Biology and Philosophy 20 (4):767–789 (2004)
The problem of moral compliance is the problem of explaining how moral norms are sustained over extented stretches of time despite the existence of selfish evolutionary incentives that favor their violation. There are, broadly speaking, two kinds of solutions that have been offered to the problem of moral compliance, the reciprocity-based account and the punishment-based account. In this paper, I argue that though the reciprocity-based account has been widely endorsed by evolutionary theorists, the account is in fact deeply implausible. I provide three arguments that suggest that moral norms are sustained by punishment, not reciprocity. But in addition to solving the problem of moral compliance, the punishment-based account provides an additional important theoretical dividend. It points the way for how theorists might build an evolutionary account of a feature of human groups that has long fascinated and troubled social scientists and moral philosophers – the existence of moral diversity.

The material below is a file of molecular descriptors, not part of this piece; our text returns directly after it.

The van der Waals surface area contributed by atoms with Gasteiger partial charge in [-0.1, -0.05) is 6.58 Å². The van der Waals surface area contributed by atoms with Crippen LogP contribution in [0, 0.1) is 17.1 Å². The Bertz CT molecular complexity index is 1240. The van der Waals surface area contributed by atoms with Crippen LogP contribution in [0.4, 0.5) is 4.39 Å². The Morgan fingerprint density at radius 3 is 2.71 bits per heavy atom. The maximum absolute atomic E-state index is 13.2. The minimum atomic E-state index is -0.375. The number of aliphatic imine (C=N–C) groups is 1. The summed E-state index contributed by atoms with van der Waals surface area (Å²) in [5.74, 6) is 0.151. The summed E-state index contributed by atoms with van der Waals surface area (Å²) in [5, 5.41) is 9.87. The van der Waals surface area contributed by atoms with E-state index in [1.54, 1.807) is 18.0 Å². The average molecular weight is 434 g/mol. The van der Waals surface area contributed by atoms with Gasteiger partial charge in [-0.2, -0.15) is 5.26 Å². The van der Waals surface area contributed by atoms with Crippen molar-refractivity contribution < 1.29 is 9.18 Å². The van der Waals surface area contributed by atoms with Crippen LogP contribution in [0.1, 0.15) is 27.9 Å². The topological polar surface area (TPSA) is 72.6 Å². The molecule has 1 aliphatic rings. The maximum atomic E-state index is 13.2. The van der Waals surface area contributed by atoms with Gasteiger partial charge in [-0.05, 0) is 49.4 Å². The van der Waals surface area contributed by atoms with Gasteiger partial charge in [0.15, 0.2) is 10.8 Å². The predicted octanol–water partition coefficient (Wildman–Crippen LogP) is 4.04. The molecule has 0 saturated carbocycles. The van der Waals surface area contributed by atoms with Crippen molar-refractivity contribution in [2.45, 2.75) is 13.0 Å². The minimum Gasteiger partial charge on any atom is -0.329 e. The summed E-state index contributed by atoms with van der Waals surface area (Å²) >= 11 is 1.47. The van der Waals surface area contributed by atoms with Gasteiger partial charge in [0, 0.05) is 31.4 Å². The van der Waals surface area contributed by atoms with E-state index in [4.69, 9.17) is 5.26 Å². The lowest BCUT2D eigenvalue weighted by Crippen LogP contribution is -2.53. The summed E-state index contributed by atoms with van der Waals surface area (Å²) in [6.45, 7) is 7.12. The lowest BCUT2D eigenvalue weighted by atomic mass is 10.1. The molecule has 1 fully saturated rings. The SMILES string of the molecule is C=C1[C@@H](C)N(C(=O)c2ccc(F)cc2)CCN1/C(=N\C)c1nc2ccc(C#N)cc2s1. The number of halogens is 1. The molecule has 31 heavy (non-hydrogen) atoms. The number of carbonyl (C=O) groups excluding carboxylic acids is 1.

|Keywords||Moral norms Evolution of morality Reciprocity Punishment Cooperation Evolutionary game theory Moral diversity|
|Categories||categorize this paper)|
References found in this work BETA
Norms, Discussion, and Ritual: Evolutionary Puzzles.Allan Gibbard - 1990 - Ethics 100 (4):787-802.
Gossip and Other Aspects of Language as Group-Level Adaptations.David Sloane Wilson, Carolyn Wilczynski, Alexandra Wells & Laura Weiser - 2000 - In Celia Heyes & Ludwig Huber (eds.), The Evolution of Cognition. MIT Press.
Citations of this work BETA
Excuse Validation: A Study in Rule-Breaking.John Turri & Peter Blouw - 2015 - Philosophical Studies 172 (3):615-634.
Has Punishment Played a Role in the Evolution of Cooperation? A Critical Review.Nicolas Baumard - 2010 - Mind and Society 9 (2):171-192.
The Evolution of Punishment.Hisashi Nakao & Edouard Machery - 2012 - Biology and Philosophy 27 (6):833-850.
Nativism and the Evolutionary Debunking of Morality.Brendan Cline - 2015 - Review of Philosophy and Psychology 6 (2):231-253.
The Return of Reciprocity: A Psychological Approach to the Evolution of Cooperation.Alejandro Rosas - 2008 - Biology and Philosophy 23 (4):555-566.
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